Seattle’s Socialist Experiment: When it Comes to the Impacts of a High Minimum Wage, a Picture is Worth a Thousand Words

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Erin ShannonErin-S-web-103cropw writes: This sign in a Seattle nail salon is a perfect illustration of the unintended consequences of forcing employers to pay an aritificially high minimum wage.

Contrary to the claim that employers can afford to pay their workers more and will just absorb the higher labor costs, Madison Avenue Nail Spa shows what really happens–employers find ways to mitigate those costs.  This business owner has decided to pass the extra costs to consumers.

“All of these employers are doing what they must in order to deal with a mandated wage that is higher than the value of the job.”

They aren’t alone. Ivars Salmon House is also raising prices.  Ivars is also implementing a 17% service charge in lieu of tips.  The Icon Grill in Seattle is taking a different strategy; they aren’t increasing prices, but instead eliminating three weeks of paid vacation. All employees will now only earn one week of paid vacation time; before Seattle’s new minimum wage law went into effect on April 1, some long-time employees of the restaurant received four weeks of paid vacation per year.

From the dustbin of history, the zombie socialists

From the dustbin of history, the zombie socialists

“All employees will now only earn one week of paid vacation time; before Seattle’s new minimum wage law went into effect on April 1, some long-time employees of the restaurant received four weeks of paid vacation per year.”

Then there is Z Pizza–that business is closing in August, leaving 12 workers without jobs.  And long-time Seattle manufacturer Cascade Designs will move 100 of its lowest-skilled manufacturing jobs from Seattle to Nevada. Read the rest of this entry »


Sweet Dreams, Interrupted: Alaska Airlines Flight Returns To Seattle After Napping Worker Gets Trapped In Plane’s Cargo Hold

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SEATTLE (AP) — A Los Angeles-bound Alaska Airlines flight had to return to Seattle on Monday after a worker reportedly fell asleep and found himself trapped in the plane’s cargosleepy hold.

“Upon exiting, he told authorities he had fallen asleep.”

Flight 448 had just taken off Monday afternoon when the pilot heard banging from down below, the airline said in a news release. The captain immediately returned to Seattle-Tacoma International and declared an emergency for priority landing.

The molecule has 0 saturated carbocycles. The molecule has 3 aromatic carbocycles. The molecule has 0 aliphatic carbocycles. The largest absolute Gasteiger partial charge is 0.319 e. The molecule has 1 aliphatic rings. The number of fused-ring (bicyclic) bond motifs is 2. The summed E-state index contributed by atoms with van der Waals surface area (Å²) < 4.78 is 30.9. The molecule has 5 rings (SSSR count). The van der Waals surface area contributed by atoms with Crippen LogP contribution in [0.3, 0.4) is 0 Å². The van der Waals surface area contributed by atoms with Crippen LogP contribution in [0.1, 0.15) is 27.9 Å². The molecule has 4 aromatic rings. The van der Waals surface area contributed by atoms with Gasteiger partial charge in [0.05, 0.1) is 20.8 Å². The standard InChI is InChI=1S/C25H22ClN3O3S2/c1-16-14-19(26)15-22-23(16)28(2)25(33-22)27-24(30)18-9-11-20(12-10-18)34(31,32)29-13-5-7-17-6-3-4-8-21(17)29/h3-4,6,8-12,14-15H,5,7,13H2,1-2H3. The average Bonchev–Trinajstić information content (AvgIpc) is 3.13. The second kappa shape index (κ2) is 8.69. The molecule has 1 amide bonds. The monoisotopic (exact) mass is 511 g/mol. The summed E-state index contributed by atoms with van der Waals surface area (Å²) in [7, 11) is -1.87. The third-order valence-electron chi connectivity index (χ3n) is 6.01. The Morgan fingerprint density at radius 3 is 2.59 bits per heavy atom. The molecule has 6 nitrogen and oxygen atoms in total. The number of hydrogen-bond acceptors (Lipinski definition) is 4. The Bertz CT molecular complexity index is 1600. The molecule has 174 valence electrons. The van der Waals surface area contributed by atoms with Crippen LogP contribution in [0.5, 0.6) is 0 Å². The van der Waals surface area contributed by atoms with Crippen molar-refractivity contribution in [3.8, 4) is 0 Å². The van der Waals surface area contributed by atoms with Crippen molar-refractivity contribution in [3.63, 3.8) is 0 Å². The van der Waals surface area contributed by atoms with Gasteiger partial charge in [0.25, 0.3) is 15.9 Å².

“Nobody knew why we were turning around. They just said we were fine and we weren’t in any danger.”

After the plane landed a ramp agent came out from the front cargo hold, which Alaska says is pressurized and temperature-controlled.

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“They just said there was someone in the cargo hold and he’s been escorted off and taken away,”

— Passenger Marty Collins

“Upon exiting, he told authorities he had fallen asleep,” the airline said.

The worker, an employee of Menzies Aviation, walked off the plane and appeared OK, but was taken to a hospital as a precaution. Read the rest of this entry »


Seattle Airport Jetway Drops as Passengers from Phoenix Exit Flight

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A large crane stands ready to lift a jetway, right, that had a mechanical failure and slowly lowered to the ground Tuesday, May 13, 2014, while connected to a Southwest Airlines airplane at Seattle-Tacoma International Airport. The incident happened as passengers from Phoenix were deplaning. The next leg of the flight to Chicago had to be canceled so the jetway could be removed from the airplane and a damage inspection could be completed. — AP Photo

SEATAC, Wash. — A jet bridge dropped several feet Tuesday as passengers were exiting a Southwest Airlines flight at Seattle-Tacoma International Airport, but no one was injured, officials said.

The end of the walkway, where it was attached to the plane, fell 6 to 8 feet. Some passengers were on the bridge at the time, but it was unclear how many, said airport spokesman Perry Cooper.

The cause of the drop was described as a mechanical failure. Thanks to a backup system — a large screw under the jetway that turns as it is raised or lowered — the bridge fell slowly, and those who were on it walked up to the gate, Cooper said.

About half of the passengers — 60 people — had exited the aircraft when the walkway fell. The rest left by a stairway brought to the other side of the plane. Read the rest of this entry »